Since posting my story of burnout, I have had no less than 5 conversations with people in similar places. All people in the so-called helping professions, all doing good work, all exhausted.
I used to teach classes on self-care, but if I did it now, I wouldn’t call it that. Because sometimes, the most self-loving thing you can do is walk the hell out the door, never to return. And I’m not really interested in helping uphold failing systems that rely on the sacrifices of good people to survive.
But, I do recognize that exhausted people have very little capacity to effect change, or to fight for their own liberation. And if giving someone the tools to conserve even a portion of their energy for their own use gives them margin to effect change, then it’s probably worth doing.
Here are some things, in no particular order, that I wish I had learned and taken seriously early in my career. Many of them I have shared before, while others I have only recently learned. None of them are definitive – in most cases, they are starting points for you to investigate. Most of them are inexpensive, or can be budgeted for. None of them involve spa-days or pedicures.
I also want to say that you will probably ignore all this. I did, and I was the one teaching it. But I really wish I hadn’t.
The most important thing you can do, if you want to change the world, is to survive long enough to do it. It has been my experience that dead people have very little influence on society.
- Buy yourself a calendar, and write things down. A calendar is an integrity document – things that go on it are promises to yourself and others. Important things get scheduled. Schedule non-work things – lunches with friends, trips with your spouse, doctor visits – just like you would an appointment. Guard these against work intruding.
- You need a few people you can trust without question. Schedule regular time with those people.
- Make friends who have nothing to do with your work. You are more likely to keep up with friends if you schedule them as appointments. Like, the 3rd Friday of the month at 3 PM is always “Coffee with Judy” on your calendar.
- Related to #3 – the more standing appointments you can have, the less you have to think, and the fewer decisions you have to make. Set it as a recurring meeting in your calendar and then you never have to think about it again. This can be everything from the barber to the gym to the therapist to the coffee shop. I had a period there where every Tuesday afternoon from 2-5 was just when I did my writing, and every Wednesday morning I met with my direct reports.
- Remember always that you, as a person, are nowhere near as important as you think you are to anyone at your work. If you dropped dead tomorrow, they would have your job posted before you were in the ground. If removing you from the picture will kill it, it’s already dead and you are just paying for it to stay alive with your energy.
- Decisions you make when you are Hungry, Angry, Lonely, or Tired will probably be bad decisions. If you feel any of those things and are facing a big decision, HALT. (Get it?)
- Sleep is everything. If you aren’t getting at least 7 hours of sleep (without self-medicating) on a regular basis, do whatever you need to do to make that happen.
- A surgeon must protect her hands to protect her ability to work. You must protect your energy for the same reason, and just as rigorously. Energy is like money – it’s easier to spend less than it is to make more.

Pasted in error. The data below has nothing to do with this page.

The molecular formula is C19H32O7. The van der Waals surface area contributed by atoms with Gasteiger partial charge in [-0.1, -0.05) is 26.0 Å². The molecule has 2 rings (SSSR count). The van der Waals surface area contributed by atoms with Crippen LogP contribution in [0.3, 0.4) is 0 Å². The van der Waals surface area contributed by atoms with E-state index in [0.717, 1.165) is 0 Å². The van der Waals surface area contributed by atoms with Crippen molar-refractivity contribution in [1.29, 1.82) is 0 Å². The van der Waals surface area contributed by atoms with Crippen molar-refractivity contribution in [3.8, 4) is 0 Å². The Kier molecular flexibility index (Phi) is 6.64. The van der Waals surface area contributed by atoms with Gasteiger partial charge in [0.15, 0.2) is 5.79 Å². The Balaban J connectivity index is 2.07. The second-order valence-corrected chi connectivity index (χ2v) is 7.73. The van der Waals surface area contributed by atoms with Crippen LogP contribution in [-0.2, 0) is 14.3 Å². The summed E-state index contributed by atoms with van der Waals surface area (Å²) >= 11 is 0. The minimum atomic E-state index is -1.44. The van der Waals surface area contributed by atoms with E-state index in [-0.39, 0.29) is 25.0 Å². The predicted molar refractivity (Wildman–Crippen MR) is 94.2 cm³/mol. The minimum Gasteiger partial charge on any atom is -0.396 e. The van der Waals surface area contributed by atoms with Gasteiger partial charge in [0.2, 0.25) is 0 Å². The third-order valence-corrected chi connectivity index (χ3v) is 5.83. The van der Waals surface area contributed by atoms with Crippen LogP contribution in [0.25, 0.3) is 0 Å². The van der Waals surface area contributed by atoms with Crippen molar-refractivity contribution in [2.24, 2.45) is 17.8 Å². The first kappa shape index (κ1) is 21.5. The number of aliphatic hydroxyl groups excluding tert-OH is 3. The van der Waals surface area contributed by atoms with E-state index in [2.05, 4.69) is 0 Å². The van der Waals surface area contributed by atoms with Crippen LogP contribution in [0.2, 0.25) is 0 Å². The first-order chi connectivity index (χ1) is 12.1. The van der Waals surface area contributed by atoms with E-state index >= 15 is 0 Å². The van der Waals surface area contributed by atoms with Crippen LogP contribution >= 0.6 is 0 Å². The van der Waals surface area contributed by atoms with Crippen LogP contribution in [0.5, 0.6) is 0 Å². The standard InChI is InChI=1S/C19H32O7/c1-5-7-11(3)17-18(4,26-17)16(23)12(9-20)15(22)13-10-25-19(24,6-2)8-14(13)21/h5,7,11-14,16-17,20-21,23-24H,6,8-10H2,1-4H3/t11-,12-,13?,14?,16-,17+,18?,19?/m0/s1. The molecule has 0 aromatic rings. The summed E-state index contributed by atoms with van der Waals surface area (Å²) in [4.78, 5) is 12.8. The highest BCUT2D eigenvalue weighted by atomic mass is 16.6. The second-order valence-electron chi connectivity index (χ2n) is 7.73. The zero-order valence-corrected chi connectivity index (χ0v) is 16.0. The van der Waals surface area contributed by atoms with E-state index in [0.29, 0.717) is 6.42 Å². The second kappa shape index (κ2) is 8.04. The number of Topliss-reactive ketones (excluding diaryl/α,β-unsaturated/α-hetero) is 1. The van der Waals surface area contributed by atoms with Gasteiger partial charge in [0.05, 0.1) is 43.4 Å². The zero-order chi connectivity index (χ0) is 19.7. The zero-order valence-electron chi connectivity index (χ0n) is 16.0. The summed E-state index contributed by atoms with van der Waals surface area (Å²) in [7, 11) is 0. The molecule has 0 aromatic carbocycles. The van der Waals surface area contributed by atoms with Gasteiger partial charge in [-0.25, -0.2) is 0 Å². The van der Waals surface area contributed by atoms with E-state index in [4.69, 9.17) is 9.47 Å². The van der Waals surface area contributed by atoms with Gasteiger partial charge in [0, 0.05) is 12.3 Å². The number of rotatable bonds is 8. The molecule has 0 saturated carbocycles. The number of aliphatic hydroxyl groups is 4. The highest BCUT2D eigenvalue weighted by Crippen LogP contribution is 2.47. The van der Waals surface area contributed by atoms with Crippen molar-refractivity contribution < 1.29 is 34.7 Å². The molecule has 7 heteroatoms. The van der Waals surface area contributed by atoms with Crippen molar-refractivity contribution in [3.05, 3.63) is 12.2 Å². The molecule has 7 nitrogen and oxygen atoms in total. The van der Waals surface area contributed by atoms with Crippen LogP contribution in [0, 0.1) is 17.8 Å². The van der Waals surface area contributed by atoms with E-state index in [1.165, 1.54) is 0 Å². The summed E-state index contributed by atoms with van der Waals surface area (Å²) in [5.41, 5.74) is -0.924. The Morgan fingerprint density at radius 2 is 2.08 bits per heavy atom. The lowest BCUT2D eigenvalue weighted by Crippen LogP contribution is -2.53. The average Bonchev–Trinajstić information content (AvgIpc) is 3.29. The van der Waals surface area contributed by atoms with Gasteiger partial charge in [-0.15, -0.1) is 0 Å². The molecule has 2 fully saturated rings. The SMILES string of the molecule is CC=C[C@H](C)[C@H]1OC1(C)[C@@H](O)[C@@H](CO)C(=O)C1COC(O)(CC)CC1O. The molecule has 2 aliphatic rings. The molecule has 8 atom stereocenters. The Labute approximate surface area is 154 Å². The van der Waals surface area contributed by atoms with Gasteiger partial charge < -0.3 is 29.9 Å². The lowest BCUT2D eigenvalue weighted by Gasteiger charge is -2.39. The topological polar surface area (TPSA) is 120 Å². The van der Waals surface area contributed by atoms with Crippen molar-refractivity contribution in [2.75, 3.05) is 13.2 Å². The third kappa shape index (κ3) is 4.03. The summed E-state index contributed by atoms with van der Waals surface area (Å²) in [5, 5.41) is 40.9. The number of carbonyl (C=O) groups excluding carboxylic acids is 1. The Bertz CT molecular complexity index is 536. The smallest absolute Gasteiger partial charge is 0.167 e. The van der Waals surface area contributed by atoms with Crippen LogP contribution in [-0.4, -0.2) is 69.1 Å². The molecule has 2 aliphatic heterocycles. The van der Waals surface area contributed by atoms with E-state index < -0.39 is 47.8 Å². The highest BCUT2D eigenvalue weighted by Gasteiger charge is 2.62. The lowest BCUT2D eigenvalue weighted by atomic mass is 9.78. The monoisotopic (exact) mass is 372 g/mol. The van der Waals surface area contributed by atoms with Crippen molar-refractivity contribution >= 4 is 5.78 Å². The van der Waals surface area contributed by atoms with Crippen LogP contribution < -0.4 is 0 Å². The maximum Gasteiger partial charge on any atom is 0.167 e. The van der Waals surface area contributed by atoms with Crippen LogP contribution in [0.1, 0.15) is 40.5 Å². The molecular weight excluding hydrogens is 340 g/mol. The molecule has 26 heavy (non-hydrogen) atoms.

- Develop a life and an identity apart from your work. You won’t always be Pastor Sarah, but you will always be Mom. So maybe don’t invest so much energy in something that won’t last.
- Read books and watch movies that have nothing to do with your work.
- Find affordable luxuries to pamper yourself with. You are unlikely to go broke because you bought the good face soap rather than the generic, but the good soap will make you feel special every time you use it.
- Take the vacation. In blocks of 5 days in a row or more.
- Develop rituals in your life. They will ground you and give you things to do when you don’t know what to do.
- The more options you have in any given situation, the better you will sleep and the more peace you will have. Fight to have as many options as possible.
- Eat the best food you can afford. It is both fuel and pleasure.
- Daily exercise – even if it is just a walk around the block or riding your bike to work – is crucial. And no, all the steps you get in while at work doesn’t count.
- You are probably dehydrated.
- The temptation to use chemicals to manage your state is overwhelming. A “beer after work” is easy to become a “bottle of wine after work”. Find non-chemical ways to manage your state.
- If you don’t work from your home, figure out how to turn work off before you walk in the door of your house. Transitional rituals (like stopping at the coffee shop on the way home, or silencing your phone after you park the car in the driveway, or walking around your garden before you go in the house) can help with this.
- If you do work from home, figure out how to signify when you are done with work – like, closing the laptop, or shutting the door to the office. I will often walk around the block when I’m done, as a way of telling myself I’m “walking home”.
- There are no such thing as guilty pleasures. Like what you like. If that is eating ding-dongs while listening to Taylor Swift, own that shit. The sheer amount of guilt people will try to put on you is nearly endless, so don’t guilt yourself.
- Your ability to survive long-term in a world filled with ugliness is directly related to how much beauty you have in your life. Beauty is like Vitamin C – your body needs it, and yet cannot store it. Search for beauty and surround yourself with it like your life depends on it. Because it does.